NEWS
March 23, 1990 | Marc Schogol from reports from Inquirer wire services
WHOOPING-COUGH VACCINE Fear not, parents. Whooping-cough vaccine, hit by allegations during the last decade that it can cause seizures, rarely if ever will do so in healthy children, according to a study reported in the Journal of the American Medical Association. One pediatrician says the finding means it's time to end the "myth" about the seizures caused by DPT injections and the resulting wave of litigation against doctors and drug firms. Failure to immunize has caused a surge in whooping-cough cases.
NEWS
March 27, 1986 | By RON AVERY, Daily News Staff Writer
Former professional wrestling star "Nature Boy" Buddy Rogers knew something smelled bad about the fish oil deal, but he got hooked anyway, according to a federal lawsuit. The retired bleached-blond rassler from Haddonfield, N.J. says he loaned $15,000 in May to a man involved in a fish oil firm called Joseph's Marine Lipids. The suit says Joseph Carlozo, of Cherry Hill, had promised to pay back the loan in a month, plus interest, but so far Rogers has received only $3,300. Rogers, an announcer for local TV wrestling shows, also names Samuel DelRossi, of Marmora, N.J., as a defendant for introducing him to Carlozo and vouching for his honesty.
NEWS
December 5, 2011 | By Mitchell Hecht, For The Inquirer
Question: What's your opinion of krill oil? Do you think it's better than fish oil? Answer: There are many manufacturers and distributors that would like you to believe that the oil of krill, a tiny shrimplike creature found in the deep waters of the Southern Ocean near Antarctica, is superior to fish oil in terms of its protection against heart disease, reduction of triglycerides and cholesterol, arthritis pain, menstrual pain, stroke...
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NEWS
October 12, 2014 | By Stacey Burling, Inquirer Staff Writer
A University of Pennsylvania professor who studies psychopaths has found hope for improving human behavior in a surprising place: fish oil. A new study led by Adrian Raine, a psychologist in Penn's criminology department, found giving children a fruit drink mixed with omega-3 fatty acids - a key ingredient in fish oil - improved their behavior. Strangely, the behavior of parents also improved, even though they weren't taking the supplements. More on that later. Raine's ultimate goal is ambitious: to reduce crime.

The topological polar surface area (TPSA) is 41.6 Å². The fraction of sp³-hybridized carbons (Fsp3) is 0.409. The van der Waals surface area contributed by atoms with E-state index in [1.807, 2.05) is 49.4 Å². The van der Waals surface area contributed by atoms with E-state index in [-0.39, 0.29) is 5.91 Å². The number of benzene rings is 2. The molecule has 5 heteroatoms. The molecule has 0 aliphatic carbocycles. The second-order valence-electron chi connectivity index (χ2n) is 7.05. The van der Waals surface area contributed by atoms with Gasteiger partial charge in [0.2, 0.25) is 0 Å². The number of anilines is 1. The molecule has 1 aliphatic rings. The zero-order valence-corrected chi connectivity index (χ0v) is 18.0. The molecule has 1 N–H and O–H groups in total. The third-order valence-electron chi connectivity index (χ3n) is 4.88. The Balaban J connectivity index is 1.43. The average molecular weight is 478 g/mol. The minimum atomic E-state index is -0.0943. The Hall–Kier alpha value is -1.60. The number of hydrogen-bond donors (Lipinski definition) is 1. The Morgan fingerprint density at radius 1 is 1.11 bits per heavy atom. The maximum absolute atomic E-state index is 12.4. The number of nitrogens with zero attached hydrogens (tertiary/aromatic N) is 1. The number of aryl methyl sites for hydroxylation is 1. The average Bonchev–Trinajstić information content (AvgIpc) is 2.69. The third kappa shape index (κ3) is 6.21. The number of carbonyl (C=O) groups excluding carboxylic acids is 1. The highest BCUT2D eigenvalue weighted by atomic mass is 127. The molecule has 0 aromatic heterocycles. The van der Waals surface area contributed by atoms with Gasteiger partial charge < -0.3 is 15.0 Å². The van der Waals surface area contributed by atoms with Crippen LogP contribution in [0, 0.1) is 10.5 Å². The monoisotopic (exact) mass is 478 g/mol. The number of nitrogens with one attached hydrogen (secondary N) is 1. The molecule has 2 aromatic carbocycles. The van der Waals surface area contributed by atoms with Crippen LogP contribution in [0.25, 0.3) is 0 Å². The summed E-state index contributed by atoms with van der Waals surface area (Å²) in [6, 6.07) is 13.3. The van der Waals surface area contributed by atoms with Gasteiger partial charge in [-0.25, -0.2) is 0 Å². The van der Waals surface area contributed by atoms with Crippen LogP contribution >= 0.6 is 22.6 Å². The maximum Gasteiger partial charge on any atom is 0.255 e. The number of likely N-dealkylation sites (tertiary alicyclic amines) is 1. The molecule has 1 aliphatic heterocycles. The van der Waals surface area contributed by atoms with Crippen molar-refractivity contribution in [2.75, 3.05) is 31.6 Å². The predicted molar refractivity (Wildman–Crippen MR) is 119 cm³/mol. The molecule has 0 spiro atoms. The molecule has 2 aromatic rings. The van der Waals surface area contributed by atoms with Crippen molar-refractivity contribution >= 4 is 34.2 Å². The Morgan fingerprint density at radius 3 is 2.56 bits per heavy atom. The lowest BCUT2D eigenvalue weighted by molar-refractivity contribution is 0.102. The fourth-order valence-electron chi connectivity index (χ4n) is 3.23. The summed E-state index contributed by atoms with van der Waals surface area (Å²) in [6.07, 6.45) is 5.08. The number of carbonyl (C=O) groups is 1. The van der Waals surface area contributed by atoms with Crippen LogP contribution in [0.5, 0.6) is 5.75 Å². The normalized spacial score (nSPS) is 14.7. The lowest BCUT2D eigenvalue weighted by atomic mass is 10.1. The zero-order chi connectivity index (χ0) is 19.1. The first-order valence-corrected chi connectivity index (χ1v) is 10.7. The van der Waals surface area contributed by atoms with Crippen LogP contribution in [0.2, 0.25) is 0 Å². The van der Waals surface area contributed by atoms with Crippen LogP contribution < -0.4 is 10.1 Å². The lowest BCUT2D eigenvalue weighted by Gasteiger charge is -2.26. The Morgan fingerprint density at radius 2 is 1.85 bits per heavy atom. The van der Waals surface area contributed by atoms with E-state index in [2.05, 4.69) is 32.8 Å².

NEWS
August 11, 2013 | By Leila Haghighat, Inquirer Staff Writer
Holy mackerel! Or, in light of a new study, "unholy" might be more appropriate. Omega-3 fatty acids derived from oil in fatty fish like mackerel, tuna, and salmon are still endorsed by doctors for controlling blood fats in heart disease. But when it comes to preventing cancer, the verdict has gotten murky. A study published in July found omega-3 may raise the risk of prostate cancer. "This is not a happy finding," said Theodore Brasky, who led the study at the Ohio State University Comprehensive Cancer Center.
NEWS
May 10, 2013 | By Marilynn Marchione, Associated Press
Eating fish is good for your heart, but taking fish-oil capsules does not help people at high risk of heart problems who are already taking medicines to prevent them, a large study in Italy found. The work makes clearer who does and does not benefit from taking supplements of the good oils found in fish such as salmon, tuna, and sardines. Previous studies have suggested that fish-oil capsules could lower heart risks in people with heart failure or who have already suffered a heart attack.
NEWS
February 20, 2013 | BY STACEY BURLING, Inquirer Staff Writer
It seems as though someone is always pushing a new wonder supplement to restore health the natural way. Is there good evidence that any actually work for people with heart disease or those at risk for it? We asked four area cardiologists what they thought. They are: Daniel Rader, director of the University of Pennsylvania's Preventive Cardiovascular Program; David Shipon, who has a special focus on prevention and integrative medicine at Thomas Jefferson University Hospital; Sara Sirna, who directs Temple University Hospital's lipid clinic, and David Becker, who practices in Flourtown.